The Ironic, Infuriating Parallelism Of Donald Trump

“The more we learn about how the status quo tried to take him out, the more status quo he becomes.”

The presidency of Donald Trump has been a profound disappointment for those of us fiscal conservatives who believed his promises on taxes and spending.

On these bread-and-butter issues – which are so central to the sustainability and prosperity of our society – Trump has been no different than the two-party system he ostensibly overthrew in 2016.

When you stop and think about it, the broader litany of Trump betrayals is truly staggering: Endorsing the status quo GOP tax plan (which totally sold out the middle class), caving on offshore drilling, caving to the ethanol lobby, squirming on due process, having to be dragged kicking and screaming into the fight to fund his signature border wall, nominating a centrist squish as his second supreme court pick, cowering to the neoconservative warmongers on foreign policy … the list goes on and on.

Of course the biggest betrayals have come on spending, where Trump has waved the white flag not once, not twice but thrice – which is why his campaign promise to eliminate the national debt has morphed into the return of trillion-dollar deficits.

Don’t get us wrong: Trump has done some good things (particularly on trade). And so far he has managed to dodge the bullet economically. Also, every time we check in on the 2020 Democratic presidential primary (or listen to the latest from the lunatic liberal fringe in Washington, D.C.) we are reminded of just how much worse it could be without Trump in the White House.

But in endorsing Trump (twice) back in 2016, we were not choosing the lesser of two evils. We were not picking a president who was going to suck slightly less than his predecessors – we were picking one who was going to do better. We were choosing someone who, in the immortal words of Al Pacino from Scent of a Woman, was going to “take a flamethrower to this place.”

By “this place” we meant first the moribund GOP … then the fecund Washington swamp.

But after vanquishing every threat, overcoming every smear, surviving every conspiracy and storming the gates of the capital with a full head of populist steam, the sad reality is that Trump has become a swamp creature himself.

Which brings us to the ironic, infuriating parallel …


While Trump has been busy selling out, the disturbing duplicity of those seeking to unseat him continues to be peeled back – a most bizarre juxtaposition.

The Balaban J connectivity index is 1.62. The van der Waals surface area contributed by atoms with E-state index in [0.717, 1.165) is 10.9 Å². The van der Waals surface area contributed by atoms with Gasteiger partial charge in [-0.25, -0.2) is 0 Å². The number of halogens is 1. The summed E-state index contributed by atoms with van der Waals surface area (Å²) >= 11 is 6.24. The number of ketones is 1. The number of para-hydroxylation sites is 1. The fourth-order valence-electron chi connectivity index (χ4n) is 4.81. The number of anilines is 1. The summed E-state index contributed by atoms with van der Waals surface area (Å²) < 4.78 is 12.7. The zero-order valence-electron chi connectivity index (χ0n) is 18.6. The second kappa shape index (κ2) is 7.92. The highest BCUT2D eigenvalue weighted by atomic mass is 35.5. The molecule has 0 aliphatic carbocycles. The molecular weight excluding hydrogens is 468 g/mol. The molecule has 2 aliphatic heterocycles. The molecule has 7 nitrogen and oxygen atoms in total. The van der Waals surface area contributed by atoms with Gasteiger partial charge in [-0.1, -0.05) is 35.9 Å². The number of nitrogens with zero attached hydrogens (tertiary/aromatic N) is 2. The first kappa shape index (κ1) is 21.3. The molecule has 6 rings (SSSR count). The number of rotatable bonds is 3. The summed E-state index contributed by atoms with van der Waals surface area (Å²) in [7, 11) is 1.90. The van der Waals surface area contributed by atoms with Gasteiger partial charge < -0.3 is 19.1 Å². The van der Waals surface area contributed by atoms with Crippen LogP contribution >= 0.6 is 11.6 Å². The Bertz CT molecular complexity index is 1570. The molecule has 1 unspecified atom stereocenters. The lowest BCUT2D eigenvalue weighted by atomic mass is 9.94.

“An amazing parallel to ponder: The more we learn about the depths to which the establishment stooped in trying to take out Trump, the more a part of the establishment Trump becomes,” our founding editor Will Folks tweeted this week. “Bizarre. And disheartening … on both fronts.”

Folks’ tweet was in reference to the bombshell report published by The New York Times yesterday in which it was revealed the Federal Bureau of Investigation (FBI) sent an attractive undercover agent to a meeting in London with a senior Trump campaign advisor “as part of the counterintelligence inquiry opened that summer to better understand the Trump campaign’s links to Russia.”

Which is a polite way of saying the administration of Barack Obama was spying on the campaign of his predecessor …

Obviously we knew that already. We knew there was a coordinated effort by Democrats, Republicans, mainstream media, numerous corporate elites and (most frighteningly) the nation’s intelligence and law enforcement community to kneecap Trump before and after his election.

That effort failed …

Meanwhile, attempts to frame Trump in connection with the ridiculous “Russian meddling” saga have also failed unambiguously.

And yet still … the more we learn about how the status quo tried to take Trump out, the more status quo Trump becomes.

It is maddening. And it makes us ask a fundamental question: What was the point? Why go to the trouble of fighting (and defeating) the Washington machine only to bow to its demands like all the establishment politicians who preceded you?

Seriously: Is it all just a game?

Well, Donald? Is it?



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